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It's pretty ironic that director Peter Chelsom's first film (a British short) was called Treacle — perhaps the movie gods knew Serendipity (2001) was in his future? Because this "boy meets girl," "girl ditches boy in faith that fate will bring them back together," "boy and girl subsequently search frantically for each other" trifle is about as sweet and sticky as it gets. Every scene is predictable, every cliché is embraced enthusiastically .. and if you have a soft spot for romantic comedies, you'll still be sighing happily by the time the end credits roll. With a less-appealing cast, that probably wouldn't have been the case. But as Sara and Jonathan, an English girl and a New York boy who meet-cute when they both grab Bloomingdale's last pair of black cashmere gloves while Christmas shopping, Kate Beckinsale and John Cusack are, frankly, adorable. Sure, Cusack's still doing the same fast-talking, neurotic-but-sensitive shtick he's had down pat since Say Anything, but that's persona his fans love. And Beckinsale's growing number of adorers surely won't be disappointed at the sight of her circling an ice rink in an itty-bitty miniskirt, snowflakes swirling around her perfectly lit face. However, her character's stubborn faith in fate is another matter. Who could possibly be idiotic enough to let a guy like Jonathan just disappear, trusting in the cosmos enough to bring him back to her side? It takes her seven years to wake up and smell the bacon; newly engaged to mystic Eastern musician Lars (John Corbett), Sara decides she needs to find Jonathan again to see if they really were meant to be together. Coincidentally enough, Jonathan, who's also about to get hitched (to Bridget Moynahan's pretty Halley), is looking for her too. Both draft their best friends into the search effort — Molly Shannon plays Sara's more-grounded pal Eve and (surprise, surprise) Jeremy Piven is Jonathan's best man Dean — and zip frantically about New York trying to recapture the magic of the night they met. But despite the movie's ultimate lack of originality and the fact that it suffers from Sleepless in Seattle syndrome (the leads frustratingly spend the majority of the movie apart), as a chick-flick earmarked for a night on the couch in your pajamas, it's not bad. After all, much as we — like Shannon's Eve — try to convince ourselves that there are all kinds of fish in the sea for us, who doesn't secretly hope to find their one true soulmate? In Hollywood, anyway, it's still possible. Buena Vista's Serendipity DVD offers an anamorphic transfer (1.85:1) that makes New York sparkle, and the Dolby Digital 5.1 audio is clear (other options include a French 2.0 track and English and Spanish subtitles). The disc's healthy list of extras includes a 20-minute behind-the-scenes featurette originally produced for Starz/Encore, Chelsom's on-set diary, a multitude of still pictures, the theatrical trailer, a storyboard comparison scene, five deleted scenes (including the original version of the movie's opening, which ended up being re-shot), and Chelsom's fairly sedate full-length commentary track. Keep-case.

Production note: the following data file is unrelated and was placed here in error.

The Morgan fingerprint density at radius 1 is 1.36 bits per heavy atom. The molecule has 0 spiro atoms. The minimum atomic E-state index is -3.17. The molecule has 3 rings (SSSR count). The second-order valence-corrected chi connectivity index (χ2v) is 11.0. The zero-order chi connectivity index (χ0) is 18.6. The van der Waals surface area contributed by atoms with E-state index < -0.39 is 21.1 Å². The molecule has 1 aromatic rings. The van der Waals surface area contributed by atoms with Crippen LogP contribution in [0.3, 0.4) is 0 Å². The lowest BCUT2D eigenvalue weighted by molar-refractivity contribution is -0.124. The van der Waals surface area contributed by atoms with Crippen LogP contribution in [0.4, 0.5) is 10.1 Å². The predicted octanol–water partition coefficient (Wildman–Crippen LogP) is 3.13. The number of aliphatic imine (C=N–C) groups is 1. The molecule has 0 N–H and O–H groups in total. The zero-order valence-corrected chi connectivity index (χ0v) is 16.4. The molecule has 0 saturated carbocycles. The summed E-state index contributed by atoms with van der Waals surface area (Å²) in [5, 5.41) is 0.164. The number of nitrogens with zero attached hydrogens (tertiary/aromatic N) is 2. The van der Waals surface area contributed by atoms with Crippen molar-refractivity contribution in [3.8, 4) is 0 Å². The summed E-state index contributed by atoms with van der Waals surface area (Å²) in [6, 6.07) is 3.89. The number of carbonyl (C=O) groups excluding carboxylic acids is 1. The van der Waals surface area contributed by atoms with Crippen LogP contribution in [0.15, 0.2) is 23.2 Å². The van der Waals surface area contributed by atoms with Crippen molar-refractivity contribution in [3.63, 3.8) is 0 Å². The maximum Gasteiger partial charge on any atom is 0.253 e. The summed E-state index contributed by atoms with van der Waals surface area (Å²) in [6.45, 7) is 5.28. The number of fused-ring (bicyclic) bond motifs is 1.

—Betsy Bozdech

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